The art of putting flowers in a vase or container of water is actually believed to have come from the orient. The Chinese were among the first civilisations of the world to believe you could do something other than braid or make wreaths and swags with flowers! So while the rest of the world was busy scattering petals and herbs, Asia was creating marvellous display which wouldn’t look out of place today.
Japan in particular developed the use of cut flowers to reflect mood, beliefs and philosophy. It became an art which went far beyond being just merely decorative. Instead it symbolised devotion to the Gods and meditation.Asia was a lot luckier than the rest of the world all those centuries ago and before the days of importing because it had some of the most beautiful natural growing flowers in the world.
A huge variety of orchids, lilies, ornamental grasses and bamboo which were readily available then have transcended the years and are available now. There are very few displays these days without lilies and orchids! They are readily available in florists and supermarkets and add colour and sophistication to many designs.Tall, elegant lilies look amazing just buy themselves in a glass vase as do orchids whose beauty can stand alone without any help from other flowers. Orchids in particular look so delicate and exquisite when in fact they are incredibly hardy and perfect for even the smallest and most intricate of displays such as a corsage or handbag spray.
Bamboo is fabulous by itself in tall test tube vases – incredibly trendy these days, as are ornamental grasses. A true oriental display is not just about the type of flower you use – they don’t necessarily have to come from Asia and you can get the same effect from cheaper varieties. It’s more about how it looks. Oriental displays are generally linear and unfussy.
How to Create an Oriental DisplayThe important thing to always remember is to keep your arrangement linear if you want to create a true oriental display. This design alternates tall stems with flowers or foliage at the base.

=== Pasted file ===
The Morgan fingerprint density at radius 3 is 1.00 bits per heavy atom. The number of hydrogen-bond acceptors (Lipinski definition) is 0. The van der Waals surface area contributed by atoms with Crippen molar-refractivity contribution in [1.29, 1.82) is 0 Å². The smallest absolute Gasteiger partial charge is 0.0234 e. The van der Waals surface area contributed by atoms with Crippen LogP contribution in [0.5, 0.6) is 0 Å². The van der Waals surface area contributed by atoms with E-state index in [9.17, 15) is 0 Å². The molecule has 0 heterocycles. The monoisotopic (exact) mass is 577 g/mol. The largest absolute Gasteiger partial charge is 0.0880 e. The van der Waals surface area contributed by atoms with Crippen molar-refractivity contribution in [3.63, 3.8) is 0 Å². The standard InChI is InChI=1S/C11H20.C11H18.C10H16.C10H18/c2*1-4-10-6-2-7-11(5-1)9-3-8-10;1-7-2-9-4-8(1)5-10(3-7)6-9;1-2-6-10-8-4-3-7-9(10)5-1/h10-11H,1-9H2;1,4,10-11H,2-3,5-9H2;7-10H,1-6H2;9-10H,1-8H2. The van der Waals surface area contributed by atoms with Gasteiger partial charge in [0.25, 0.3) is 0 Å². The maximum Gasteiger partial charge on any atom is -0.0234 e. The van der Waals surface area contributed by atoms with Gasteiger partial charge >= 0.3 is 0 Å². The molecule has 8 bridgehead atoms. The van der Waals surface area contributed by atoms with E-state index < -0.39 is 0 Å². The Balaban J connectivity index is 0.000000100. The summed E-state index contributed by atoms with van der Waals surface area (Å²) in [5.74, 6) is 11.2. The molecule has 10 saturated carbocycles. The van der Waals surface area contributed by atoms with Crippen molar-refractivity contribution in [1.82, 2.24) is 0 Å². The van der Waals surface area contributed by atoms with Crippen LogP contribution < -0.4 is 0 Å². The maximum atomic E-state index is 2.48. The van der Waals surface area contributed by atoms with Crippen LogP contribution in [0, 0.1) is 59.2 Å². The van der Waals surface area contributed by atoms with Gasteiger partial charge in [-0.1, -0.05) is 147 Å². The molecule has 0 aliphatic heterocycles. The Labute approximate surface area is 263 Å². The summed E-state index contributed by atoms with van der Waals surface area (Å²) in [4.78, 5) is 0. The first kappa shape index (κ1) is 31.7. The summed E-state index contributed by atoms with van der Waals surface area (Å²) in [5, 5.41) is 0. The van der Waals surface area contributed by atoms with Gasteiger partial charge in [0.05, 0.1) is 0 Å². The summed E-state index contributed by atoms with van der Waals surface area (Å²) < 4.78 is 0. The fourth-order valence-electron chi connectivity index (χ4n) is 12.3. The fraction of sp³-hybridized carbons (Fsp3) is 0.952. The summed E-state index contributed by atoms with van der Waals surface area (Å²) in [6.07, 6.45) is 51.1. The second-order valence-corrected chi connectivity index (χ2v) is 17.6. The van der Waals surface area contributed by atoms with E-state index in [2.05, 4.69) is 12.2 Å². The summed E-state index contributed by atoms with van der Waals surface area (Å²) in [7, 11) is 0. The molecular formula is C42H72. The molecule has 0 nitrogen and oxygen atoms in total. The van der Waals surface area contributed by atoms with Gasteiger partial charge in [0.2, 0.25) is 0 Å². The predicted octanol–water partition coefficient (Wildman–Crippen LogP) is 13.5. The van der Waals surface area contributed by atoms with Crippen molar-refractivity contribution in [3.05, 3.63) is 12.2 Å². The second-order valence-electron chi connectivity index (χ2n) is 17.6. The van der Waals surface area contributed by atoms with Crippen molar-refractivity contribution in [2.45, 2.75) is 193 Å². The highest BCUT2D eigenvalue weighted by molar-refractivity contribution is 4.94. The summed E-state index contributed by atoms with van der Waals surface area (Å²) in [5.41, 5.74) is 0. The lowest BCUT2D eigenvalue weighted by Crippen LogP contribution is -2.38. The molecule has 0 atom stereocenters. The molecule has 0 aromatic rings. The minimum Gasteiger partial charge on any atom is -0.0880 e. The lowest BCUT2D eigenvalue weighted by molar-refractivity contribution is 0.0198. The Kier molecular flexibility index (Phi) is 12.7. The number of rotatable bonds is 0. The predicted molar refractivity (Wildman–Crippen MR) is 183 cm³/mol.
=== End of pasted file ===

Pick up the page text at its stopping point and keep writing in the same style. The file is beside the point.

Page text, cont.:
MaterialsBunch of rose; bunch of tulips; three stems of hypericum berries; two stems of small headed chrysanthemums; two stems of larger headed chrysanthemums; ivy; hard ruscus; any large dark leaves; bamboo or curly sticks; floral foam; tray; pot tape; frog; fix.
- Lay out all your materials – make sure any thorns are removed from the rose stems and the leaves are removed from the other flowers.
- Wire your tulips to give them more stability
- Secure a frog onto the plastic tray with fix. Wet your floral foam and place on top of the frog. Round off any edges on the foam and secure onto the tray with pot tape from one side to the other and repeat.
- Start by place your taller material. Place the bamboo or curly sticks at the back of the foam, if using sticks, tie them together with wired raffia.
- Place the three tulips at varying heights in front of the sticks. Add the roses at varying heights and then a tall bunch of hypericum next to them,
- In the spaces between the tall flowers, from back to front of the foam across the top add low level rows of the different chrysanthemums.
- To elongate the display at the base you can create an outline using a longer flower either side of the foam
- Fill in around the edge with sections of ruscus and ivy and for added interest why not curl a few large leaves and put them in. You do this by stapling the leaf together after you roll it and wiring the stem to anchor it into the foam.